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I've used SolidEdge and found it fairly easy to use and to make changes. It's constraint based, so when you change one thing, everything that would depend on that dimension changes with it (assuming you constrained everything properly to begin with, which I have messed up. doh). However, I was using a free (compliments of GA Tech) educational version- I'm sure the real version isn't cheap. And I never modeled anything that was actually built/machined, so I don't know for sure that it is useful in that area. I only used it for a design class.
-Will

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I would recommend taking a look at Alibre Design (http://www.alibre.com ). Fully parametric 3D CAD for less that $1,000 per seat. I see lots of suggestions for SolidWorks and SolidEdge but I think you'll find that Alibre does almost everything they do for a small fraction of the price.
I used to be a diehard AutoCAD user but Alibre completely blows AC away for 3D solid modeling.
Robert

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I've been using Alibre for a little over a year and would agree that it's a terrific program. Easily one of the best software purchases I've made in the past 5 years. Never could get the hang of DesignCad or IntelliCAD but I was pretty productive after just a week or so with the downloadable tutorials.
Mike

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I tried Pro/Desktop when PTC had free downloads of it. The parametric approach as well as the simulation of mechanical assemblies helped me to easily design a steering linkage. I was impressed.
Alibre is interesting, and the price seems decent for the features. Does it do similar mechanical assemblies that you can move?
| I would recommend taking a look at Alibre Design (http://www.alibre.com ). | Fully parametric 3D CAD for less that $1,000 per seat. I see lots of | suggestions for SolidWorks and SolidEdge but I think you'll find that Alibre | does almost everything they do for a small fraction of the price. | | I used to be a diehard AutoCAD user but Alibre completely blows AC away for | 3D solid modeling. | | Robert |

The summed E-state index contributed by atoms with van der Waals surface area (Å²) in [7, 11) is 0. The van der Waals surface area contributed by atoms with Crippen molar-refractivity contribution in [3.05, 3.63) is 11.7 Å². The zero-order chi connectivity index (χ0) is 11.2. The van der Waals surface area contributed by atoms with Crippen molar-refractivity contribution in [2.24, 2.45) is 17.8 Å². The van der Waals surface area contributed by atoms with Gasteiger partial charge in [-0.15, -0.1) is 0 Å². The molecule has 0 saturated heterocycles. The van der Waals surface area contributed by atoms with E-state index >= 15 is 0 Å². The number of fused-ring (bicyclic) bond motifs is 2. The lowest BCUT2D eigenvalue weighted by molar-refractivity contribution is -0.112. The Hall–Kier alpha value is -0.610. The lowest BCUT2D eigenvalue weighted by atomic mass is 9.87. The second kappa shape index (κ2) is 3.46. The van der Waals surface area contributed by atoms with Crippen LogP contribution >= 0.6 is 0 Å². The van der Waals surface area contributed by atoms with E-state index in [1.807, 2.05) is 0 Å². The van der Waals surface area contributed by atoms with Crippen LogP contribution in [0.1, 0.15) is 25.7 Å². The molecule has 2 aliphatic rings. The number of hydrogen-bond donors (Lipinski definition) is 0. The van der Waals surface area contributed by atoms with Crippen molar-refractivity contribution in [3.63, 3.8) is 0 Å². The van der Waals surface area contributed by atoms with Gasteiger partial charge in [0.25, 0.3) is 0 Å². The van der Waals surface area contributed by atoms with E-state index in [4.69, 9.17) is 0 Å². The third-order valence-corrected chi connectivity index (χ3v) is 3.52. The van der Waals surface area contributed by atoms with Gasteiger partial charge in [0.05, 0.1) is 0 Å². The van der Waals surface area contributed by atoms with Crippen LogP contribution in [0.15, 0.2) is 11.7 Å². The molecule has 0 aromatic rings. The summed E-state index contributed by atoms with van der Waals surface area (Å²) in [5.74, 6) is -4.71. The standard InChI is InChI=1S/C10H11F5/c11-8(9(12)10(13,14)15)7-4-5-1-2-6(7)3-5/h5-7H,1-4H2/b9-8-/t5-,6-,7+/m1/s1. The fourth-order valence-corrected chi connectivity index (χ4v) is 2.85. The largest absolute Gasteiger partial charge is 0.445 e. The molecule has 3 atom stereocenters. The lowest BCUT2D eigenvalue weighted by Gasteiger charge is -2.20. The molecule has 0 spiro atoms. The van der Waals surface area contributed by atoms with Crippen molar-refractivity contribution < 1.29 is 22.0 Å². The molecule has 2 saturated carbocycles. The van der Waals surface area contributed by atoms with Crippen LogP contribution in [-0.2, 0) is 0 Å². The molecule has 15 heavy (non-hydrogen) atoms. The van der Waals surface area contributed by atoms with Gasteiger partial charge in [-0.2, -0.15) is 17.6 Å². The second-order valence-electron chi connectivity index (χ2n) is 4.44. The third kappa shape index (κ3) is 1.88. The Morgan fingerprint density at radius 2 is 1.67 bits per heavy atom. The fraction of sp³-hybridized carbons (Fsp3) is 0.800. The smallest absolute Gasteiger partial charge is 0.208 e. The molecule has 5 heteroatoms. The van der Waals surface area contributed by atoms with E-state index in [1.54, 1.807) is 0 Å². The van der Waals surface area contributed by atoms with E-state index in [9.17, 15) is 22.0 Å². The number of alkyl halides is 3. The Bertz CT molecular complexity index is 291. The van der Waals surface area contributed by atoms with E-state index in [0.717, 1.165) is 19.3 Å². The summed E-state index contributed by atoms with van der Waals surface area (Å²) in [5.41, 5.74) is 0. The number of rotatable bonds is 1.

| | > Hi, | > Just getting started in metalworking and looking for some ideas on a CAD | > program. | > I've used the CAD that came with eMachineShop and Rhino and like both of | > them as they seem to be pretty logical in creating drawings. | > I've tried TurboCAD, PowerCAD, CadStd, 3D MAX Plus, BobCAD-CAM, 3DS MAX 7 ...
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I think that full mechanical simulation requires buying the Expert version of Alibre, which includes MSC.visualNastran Motion as an add-in. This is a link to Alibre's short description of what it does and there are a few simulations that can be viewed on-line:
http://www.alibre.com/products/addons/mscvisualnastran-motion.asp
I have the Pro version ($1300) and the Expert version is $1,800. I'd love to play with the simulations but can't justify the expense for a hobby. The regular and Pro versions will let you set up constraints that will move one part in an assembly when another is moved or rotated but that's a static operation.
Mike

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Mike - I don't understand why you say that AD/AD Pro constraints are a static operation? Are you just referring to the fact that it isn't a hands off operation? I have models of steam engines that I have built that are fully functional - all the valves slide, crank turns, pistons move up and down, etc. I can click in the crankshaft, and using the rotate part command watch my electronic engine run all day long if I wish. To be sure, for dynamic analysis of that motion you need the other module but you can "run" your models with the base package.